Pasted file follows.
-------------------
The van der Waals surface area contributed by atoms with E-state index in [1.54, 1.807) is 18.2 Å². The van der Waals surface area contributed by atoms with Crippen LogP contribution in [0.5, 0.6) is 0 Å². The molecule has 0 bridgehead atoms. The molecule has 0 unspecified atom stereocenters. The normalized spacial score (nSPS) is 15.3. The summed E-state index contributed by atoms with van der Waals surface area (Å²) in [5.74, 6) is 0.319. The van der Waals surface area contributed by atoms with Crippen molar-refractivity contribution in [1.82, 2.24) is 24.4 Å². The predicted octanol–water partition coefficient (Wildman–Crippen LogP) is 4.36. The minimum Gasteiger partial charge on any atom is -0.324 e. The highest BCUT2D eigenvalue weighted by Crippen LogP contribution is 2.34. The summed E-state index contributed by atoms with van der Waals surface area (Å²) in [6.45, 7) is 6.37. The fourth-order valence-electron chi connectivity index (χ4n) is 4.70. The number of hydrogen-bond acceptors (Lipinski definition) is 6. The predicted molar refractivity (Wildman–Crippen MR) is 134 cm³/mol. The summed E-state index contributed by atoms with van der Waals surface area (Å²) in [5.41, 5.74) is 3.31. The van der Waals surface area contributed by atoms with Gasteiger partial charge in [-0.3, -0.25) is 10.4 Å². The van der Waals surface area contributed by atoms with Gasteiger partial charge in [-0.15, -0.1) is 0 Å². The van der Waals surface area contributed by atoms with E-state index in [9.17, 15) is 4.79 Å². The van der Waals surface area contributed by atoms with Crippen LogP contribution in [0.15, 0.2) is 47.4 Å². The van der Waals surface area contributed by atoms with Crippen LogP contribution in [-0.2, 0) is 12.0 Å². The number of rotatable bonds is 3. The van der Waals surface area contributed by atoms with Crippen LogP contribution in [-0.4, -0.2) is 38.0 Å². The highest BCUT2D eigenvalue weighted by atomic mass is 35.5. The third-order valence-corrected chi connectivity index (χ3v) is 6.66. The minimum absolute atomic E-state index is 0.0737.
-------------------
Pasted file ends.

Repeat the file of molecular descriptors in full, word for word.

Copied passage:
The van der Waals surface area contributed by atoms with E-state index in [1.54, 1.807) is 18.2 Å². The van der Waals surface area contributed by atoms with Crippen LogP contribution in [0.5, 0.6) is 0 Å². The molecule has 0 bridgehead atoms. The molecule has 0 unspecified atom stereocenters. The normalized spacial score (nSPS) is 15.3. The summed E-state index contributed by atoms with van der Waals surface area (Å²) in [5.74, 6) is 0.319. The van der Waals surface area contributed by atoms with Crippen molar-refractivity contribution in [1.82, 2.24) is 24.4 Å². The predicted octanol–water partition coefficient (Wildman–Crippen LogP) is 4.36. The minimum Gasteiger partial charge on any atom is -0.324 e. The highest BCUT2D eigenvalue weighted by Crippen LogP contribution is 2.34. The summed E-state index contributed by atoms with van der Waals surface area (Å²) in [6.45, 7) is 6.37. The fourth-order valence-electron chi connectivity index (χ4n) is 4.70. The number of hydrogen-bond acceptors (Lipinski definition) is 6. The predicted molar refractivity (Wildman–Crippen MR) is 134 cm³/mol. The summed E-state index contributed by atoms with van der Waals surface area (Å²) in [5.41, 5.74) is 3.31. The van der Waals surface area contributed by atoms with Gasteiger partial charge in [-0.3, -0.25) is 10.4 Å². The van der Waals surface area contributed by atoms with Gasteiger partial charge in [-0.15, -0.1) is 0 Å². The van der Waals surface area contributed by atoms with E-state index in [9.17, 15) is 4.79 Å². The van der Waals surface area contributed by atoms with Crippen LogP contribution in [0.15, 0.2) is 47.4 Å². The van der Waals surface area contributed by atoms with Crippen LogP contribution in [-0.2, 0) is 12.0 Å². The number of rotatable bonds is 3. The van der Waals surface area contributed by atoms with Crippen LogP contribution in [-0.4, -0.2) is 38.0 Å². The highest BCUT2D eigenvalue weighted by atomic mass is 35.5. The third-order valence-corrected chi connectivity index (χ3v) is 6.66. The minimum absolute atomic E-state index is 0.0737.